Displaying Your Boat’s Name

Post by: Dee White
31 October 2018

For most boat owners the name of their boat is important.  Many sailors choose names of loved ones or names based on their own names, clever sounding names taken from their situation at the time or romantic sounding names. But many sailors do not consider how they display that name on their boat.

Whereas some pleasure boats have AIS – the Automatic Identification System by which they can be identified and their position noted, many more carry very little identification at all. Numerous boats don’t have sail numbers and even if they do, the sails may be reefed. Boat names are often displayed using very small lettering, fancy lettering which cannot be read from a distance, or displayed on the stern and sometimes covered by a tender.

By Isles Yacht Club [CC BY 2.0  (https://creativecommons.org/licenses/by/2.0)], via Wikimedia Commons​

Why does it matter?

In an ideal world you will cruise along on your boat with no worries at all. But the day could come when something unforeseen happens:-

Imagine this scenario. Your yacht is a Bermudan Sloop with a white hull. There are no distinguishing features on either side and you are carrying a tender strapped to the stern. Your sails display no numbers or you are motoring along under bare poles. You have informed your family that you intend to arrive in Brixham at a certain time having left Plymouth that morning. The wind is getting stronger, the tide has turned against you and you are well overdue. Your family decide to contact Falmouth Coastguard, 44 nautical miles away. There happen to be two NCI lookouts (National Coastwatch Institution) between Plymouth and Brixham with watch keepers on duty during the hours of daylight 365 days a year. The Coastguard contacts both lookout stations to enquire whether they have seen this yacht and if so at what time. From this information they can work out a rough position of where the boat might be if it has run into difficulties. The watch keepers have each logged about 80 yachts that day, around 20 of which carried AIS or clear name identity, so their details could be logged accurately. This leaves 60 unidentifiable yachts, 50 of which are Bermudan Sloops and 40 of these are white hulled, carrying white sails and with no distinguishing features. Which is the missing boat? It would be impossible for the watch keepers to give any useful information to the coastguard.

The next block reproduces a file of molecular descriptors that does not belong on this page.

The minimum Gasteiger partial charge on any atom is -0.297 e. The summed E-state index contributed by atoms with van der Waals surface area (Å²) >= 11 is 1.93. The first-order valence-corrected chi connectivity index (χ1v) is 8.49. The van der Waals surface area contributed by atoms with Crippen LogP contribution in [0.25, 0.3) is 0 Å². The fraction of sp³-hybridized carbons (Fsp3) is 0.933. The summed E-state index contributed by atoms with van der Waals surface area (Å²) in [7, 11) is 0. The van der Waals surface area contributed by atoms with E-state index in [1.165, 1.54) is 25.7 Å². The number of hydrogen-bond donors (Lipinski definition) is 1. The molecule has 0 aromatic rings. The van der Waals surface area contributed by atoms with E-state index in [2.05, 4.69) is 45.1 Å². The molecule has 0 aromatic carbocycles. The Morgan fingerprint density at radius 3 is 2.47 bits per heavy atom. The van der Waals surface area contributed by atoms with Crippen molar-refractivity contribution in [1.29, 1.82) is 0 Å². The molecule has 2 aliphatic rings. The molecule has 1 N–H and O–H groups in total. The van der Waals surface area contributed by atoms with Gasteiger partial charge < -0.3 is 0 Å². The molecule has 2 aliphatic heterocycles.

Now imagine that the boat’s name was clearly displayed in large lettering on both sides. The most westerly watch keepers logged this boat, noting the name, bearing and time, but the easterly station had no record of seeing this boat go past. This information would be crucial, considerably narrowing the area in which the yacht might be and giving a rough estimation of the time they ran into difficulties. Not only this, but the watch keepers may have logged other boats in the close vicinity and a message could be sent out by the coastguard asking for information or actual physical help, such as a tow. If the life boat was deployed their search area would be much smaller with this sort of information at their disposal.

By Isles Yacht Club [CC BY 2.0  (https://creativecommons.org/licenses/by/2.0)], via Wikimedia Commons

Lives could be saved or lost by something as simple as how your boat’s name is displayed.

Is this an exaggeration? No!

As an NCI watch keeper I am amazed by the number of unidentifiable craft, both yachts and motorised vessels, passing our lookout every day. It’s so frustrating to realise that if they ran into trouble out of our range, we would be unable to positively identify whether they had passed our lookout, whereas a clearly displayed name might just give us the information the rescue services need to come to their aid.

For more information, or to find out how you can support NCI, please visit the National Coastwatch Institution’s website. If you would like to make a donation to NCI, please click the button below: